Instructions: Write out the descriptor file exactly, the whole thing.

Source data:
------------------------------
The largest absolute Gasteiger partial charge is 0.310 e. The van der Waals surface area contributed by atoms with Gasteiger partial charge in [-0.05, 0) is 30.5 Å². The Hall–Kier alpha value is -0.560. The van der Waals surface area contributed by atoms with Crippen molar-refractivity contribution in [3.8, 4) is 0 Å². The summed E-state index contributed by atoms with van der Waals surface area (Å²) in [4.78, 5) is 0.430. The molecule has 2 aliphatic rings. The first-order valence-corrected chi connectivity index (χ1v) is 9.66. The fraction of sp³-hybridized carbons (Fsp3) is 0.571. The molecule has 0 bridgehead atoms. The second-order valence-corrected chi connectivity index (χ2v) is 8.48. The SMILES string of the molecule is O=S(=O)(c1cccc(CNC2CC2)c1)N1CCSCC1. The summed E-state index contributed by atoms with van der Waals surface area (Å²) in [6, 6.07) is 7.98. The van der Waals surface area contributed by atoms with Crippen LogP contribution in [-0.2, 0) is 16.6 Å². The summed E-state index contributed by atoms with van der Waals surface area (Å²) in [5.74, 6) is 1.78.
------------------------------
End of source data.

The largest absolute Gasteiger partial charge is 0.310 e. The van der Waals surface area contributed by atoms with Gasteiger partial charge in [-0.05, 0) is 30.5 Å². The Hall–Kier alpha value is -0.560. The van der Waals surface area contributed by atoms with Crippen molar-refractivity contribution in [3.8, 4) is 0 Å². The summed E-state index contributed by atoms with van der Waals surface area (Å²) in [4.78, 5) is 0.430. The molecule has 2 aliphatic rings. The first-order valence-corrected chi connectivity index (χ1v) is 9.66. The fraction of sp³-hybridized carbons (Fsp3) is 0.571. The molecule has 0 bridgehead atoms. The second-order valence-corrected chi connectivity index (χ2v) is 8.48. The SMILES string of the molecule is O=S(=O)(c1cccc(CNC2CC2)c1)N1CCSCC1. The summed E-state index contributed by atoms with van der Waals surface area (Å²) in [6, 6.07) is 7.98. The van der Waals surface area contributed by atoms with Crippen LogP contribution in [-0.2, 0) is 16.6 Å². The summed E-state index contributed by atoms with van der Waals surface area (Å²) in [5.74, 6) is 1.78.